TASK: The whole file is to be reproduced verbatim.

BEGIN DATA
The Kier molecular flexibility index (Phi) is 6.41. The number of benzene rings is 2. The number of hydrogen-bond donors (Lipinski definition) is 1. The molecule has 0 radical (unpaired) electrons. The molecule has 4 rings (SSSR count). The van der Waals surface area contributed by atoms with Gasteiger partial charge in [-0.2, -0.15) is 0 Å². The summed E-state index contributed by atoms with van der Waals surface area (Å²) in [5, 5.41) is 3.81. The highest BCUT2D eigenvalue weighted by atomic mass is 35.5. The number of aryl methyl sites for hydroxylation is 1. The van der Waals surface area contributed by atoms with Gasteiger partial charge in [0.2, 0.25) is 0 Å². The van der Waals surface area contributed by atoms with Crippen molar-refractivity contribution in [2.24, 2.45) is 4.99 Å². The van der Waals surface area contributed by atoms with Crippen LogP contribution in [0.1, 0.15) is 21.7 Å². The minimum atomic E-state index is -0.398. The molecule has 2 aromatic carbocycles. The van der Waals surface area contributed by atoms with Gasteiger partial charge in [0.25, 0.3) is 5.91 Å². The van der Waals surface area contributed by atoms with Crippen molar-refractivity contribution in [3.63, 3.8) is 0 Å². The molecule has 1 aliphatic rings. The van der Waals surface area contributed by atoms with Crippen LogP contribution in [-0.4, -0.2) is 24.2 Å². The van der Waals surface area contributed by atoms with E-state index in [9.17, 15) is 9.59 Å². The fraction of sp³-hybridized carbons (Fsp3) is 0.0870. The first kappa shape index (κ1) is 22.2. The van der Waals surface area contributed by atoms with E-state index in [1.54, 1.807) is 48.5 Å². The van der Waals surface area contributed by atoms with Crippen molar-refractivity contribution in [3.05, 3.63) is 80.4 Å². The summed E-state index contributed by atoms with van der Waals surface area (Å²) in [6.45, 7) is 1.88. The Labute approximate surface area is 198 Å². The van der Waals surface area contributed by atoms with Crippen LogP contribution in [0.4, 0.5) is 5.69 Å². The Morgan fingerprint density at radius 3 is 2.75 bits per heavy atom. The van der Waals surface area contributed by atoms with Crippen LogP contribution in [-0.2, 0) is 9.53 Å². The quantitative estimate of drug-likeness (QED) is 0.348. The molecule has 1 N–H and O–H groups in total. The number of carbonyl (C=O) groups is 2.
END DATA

The Kier molecular flexibility index (Phi) is 6.41. The number of benzene rings is 2. The number of hydrogen-bond donors (Lipinski definition) is 1. The molecule has 0 radical (unpaired) electrons. The molecule has 4 rings (SSSR count). The van der Waals surface area contributed by atoms with Gasteiger partial charge in [-0.2, -0.15) is 0 Å². The summed E-state index contributed by atoms with van der Waals surface area (Å²) in [5, 5.41) is 3.81. The highest BCUT2D eigenvalue weighted by atomic mass is 35.5. The number of aryl methyl sites for hydroxylation is 1. The van der Waals surface area contributed by atoms with Gasteiger partial charge in [0.2, 0.25) is 0 Å². The van der Waals surface area contributed by atoms with Crippen molar-refractivity contribution in [2.24, 2.45) is 4.99 Å². The van der Waals surface area contributed by atoms with Crippen LogP contribution in [0.1, 0.15) is 21.7 Å². The minimum atomic E-state index is -0.398. The molecule has 2 aromatic carbocycles. The van der Waals surface area contributed by atoms with Gasteiger partial charge in [0.25, 0.3) is 5.91 Å². The van der Waals surface area contributed by atoms with Crippen molar-refractivity contribution in [3.63, 3.8) is 0 Å². The molecule has 1 aliphatic rings. The van der Waals surface area contributed by atoms with Crippen LogP contribution in [-0.4, -0.2) is 24.2 Å². The van der Waals surface area contributed by atoms with E-state index in [9.17, 15) is 9.59 Å². The fraction of sp³-hybridized carbons (Fsp3) is 0.0870. The first kappa shape index (κ1) is 22.2. The van der Waals surface area contributed by atoms with E-state index in [1.54, 1.807) is 48.5 Å². The van der Waals surface area contributed by atoms with Crippen molar-refractivity contribution in [3.05, 3.63) is 80.4 Å². The summed E-state index contributed by atoms with van der Waals surface area (Å²) in [6.45, 7) is 1.88. The Labute approximate surface area is 198 Å². The van der Waals surface area contributed by atoms with Crippen LogP contribution in [0.4, 0.5) is 5.69 Å². The Morgan fingerprint density at radius 3 is 2.75 bits per heavy atom. The van der Waals surface area contributed by atoms with Crippen LogP contribution in [-0.2, 0) is 9.53 Å². The quantitative estimate of drug-likeness (QED) is 0.348. The molecule has 1 N–H and O–H groups in total. The number of carbonyl (C=O) groups is 2.